Krushnic Effect... But What About The F-1's Nozzle Extensions

Discussion in 'Propulsion' started by lakeroadster, Mar 14, 2019 at 8:45 PM.

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  1. Mar 14, 2019 at 8:45 PM #1

    lakeroadster

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    I'm No Rocket Scientist... so can somebody explain: Was the Rocketdyne F1 engine's thrust adversely affected by the Nozzle Extensions?



    f-1-cut-away-thrust-chamber-sm.jpg
     
  2. Mar 14, 2019 at 9:18 PM #2

    dhbarr

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    IIRC at sea level yes, in vacuum no. Krushnic is just shorthand for grossly overexpanded.
     
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  3. Mar 14, 2019 at 9:31 PM #3

    Nytrunner

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    The nozzle extension serves to expand the exhaust gas further before exit to atmosphere. Not having worked on this particular engine, I can't say for sure, but I'd believe the 16:1 expansion at the bottom of the bell extension was optimized as best they could for the portion of the flight where the 1st stage was active (relatively low altitude compared to 2nd and 3rd stage operation). When you watch the slow-mo liftoff video from the pad of a Sat5, you can see the exhaust products streaming out pretty dang straight, so I'd say that if there was an effect, it was negligible.

    The upper chamber bell was actively cooled with fuel running along those bifurcated tubes (down and return), but the lower extension bell had gas generator exhaust products pumped out the interior to help protect it from the much hotter combustion exhaust. (you can see the darker gg exhaust initially in the slow-mo)

    Back to the Krushnic effect: The pressures and power of the F1 exhaust are orders of magnitude greater than our little motors (and by that I mean A-O :cool:). That whole structure is essentially just the final clay or phenolic or graphite nozzle of our rockets. I'm imagining the ratio of a C6 nozzle exit (not throat) diameter to a BT-60 and what that would look like scaled to an F1 engine.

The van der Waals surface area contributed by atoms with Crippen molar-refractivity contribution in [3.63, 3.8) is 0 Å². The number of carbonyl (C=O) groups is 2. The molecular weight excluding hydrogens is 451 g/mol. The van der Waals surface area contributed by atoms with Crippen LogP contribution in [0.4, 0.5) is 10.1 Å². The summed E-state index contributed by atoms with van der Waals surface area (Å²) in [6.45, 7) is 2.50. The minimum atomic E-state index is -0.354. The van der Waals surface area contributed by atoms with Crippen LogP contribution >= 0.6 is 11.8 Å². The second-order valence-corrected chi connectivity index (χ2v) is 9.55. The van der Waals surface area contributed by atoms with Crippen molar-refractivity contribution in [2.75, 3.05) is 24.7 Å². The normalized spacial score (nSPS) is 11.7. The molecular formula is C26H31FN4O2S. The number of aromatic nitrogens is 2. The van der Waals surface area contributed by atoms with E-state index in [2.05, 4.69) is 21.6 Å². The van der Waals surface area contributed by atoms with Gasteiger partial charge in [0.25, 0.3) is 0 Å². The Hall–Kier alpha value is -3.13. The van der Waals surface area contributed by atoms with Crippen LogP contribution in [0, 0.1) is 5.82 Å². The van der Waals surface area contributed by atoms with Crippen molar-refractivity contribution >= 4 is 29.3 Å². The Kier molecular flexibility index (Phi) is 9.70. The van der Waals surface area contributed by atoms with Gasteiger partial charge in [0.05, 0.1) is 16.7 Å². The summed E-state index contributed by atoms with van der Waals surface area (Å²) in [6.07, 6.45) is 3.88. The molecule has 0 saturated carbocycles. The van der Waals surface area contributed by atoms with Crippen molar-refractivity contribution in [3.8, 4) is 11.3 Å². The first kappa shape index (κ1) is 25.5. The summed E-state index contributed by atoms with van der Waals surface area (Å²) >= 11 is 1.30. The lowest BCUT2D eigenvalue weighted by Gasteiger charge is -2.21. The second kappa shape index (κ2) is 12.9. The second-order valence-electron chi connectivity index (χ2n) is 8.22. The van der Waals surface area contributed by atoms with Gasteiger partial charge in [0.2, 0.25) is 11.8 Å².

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  4. Mar 14, 2019 at 9:35 PM #4

    lakeroadster

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    The CM had a huge nozzle extension too..

    CM.jpg
     
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  5. Mar 14, 2019 at 9:47 PM #5

    Nytrunner

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    Man that's a great picture

    In the SM's case, that is a much smaller motor with lower pressures, but it's operating in the vacuum of space where ambient pressure is essentially 0
    If that engine were to fire at sea level, the resultant low pressure inside the bell, and the 14.7 psi outside would give you something closer to Krushnic, but would probably Krush the nozzle in! It's an extreme case of (a) in the image below)

    Think of the Falcon 9's Merlin engines. there are 9 on the 1st stage and their bells are ~3.5 feet across (that number may be off, it's been awhile). They operate within the atmosphere and are optimized for lower altitude, and as you watch the video, you can see the radiating exhaust plumes as atmos pressure lowers and the exhaust gas expands (case (c) below)
    On the 2nd stage, there is a single Merlin-Vacuum engine which is basically the same combustion chamber, with mostly similar plumbing, same fuel, but a big 9' nozzle extension on it! It operates in the very high atmosphere and vacuum of space and requires the much larger expansion ratio. (if you fired the M-vac at sea level with the skirt on......you would have a very bad day)

    upload_2019-3-14_16-38-33.png
     
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  6. Mar 16, 2019 at 4:40 PM #6

    lakeroadster

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    Thanks for the responses... I always learn something every time I log on here.

    Have I mentioned lately that I love this forum? ;)
     
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  7. Mar 16, 2019 at 6:29 PM #7

    aerostadt

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    In some ways looking at the picture in the first post of this thread, I can see why someone might ask this question because it looks like there is hardly any converging section before the throat. I am wondering now if the F-1 propellant flow rate is so high and the combustion so fast that the mass addition acts like an area contraction. In the idealized world of 1-D compressible (inviscid) fluid flow theory a large mass addition acts the same as an area contraction. That is after the propellants have combusted and turned into high pressure, high temperature gas, they are at a high subsonic Mach number and the area contraction needed to get to Mach=1 at the throat does not need to be too much.
     

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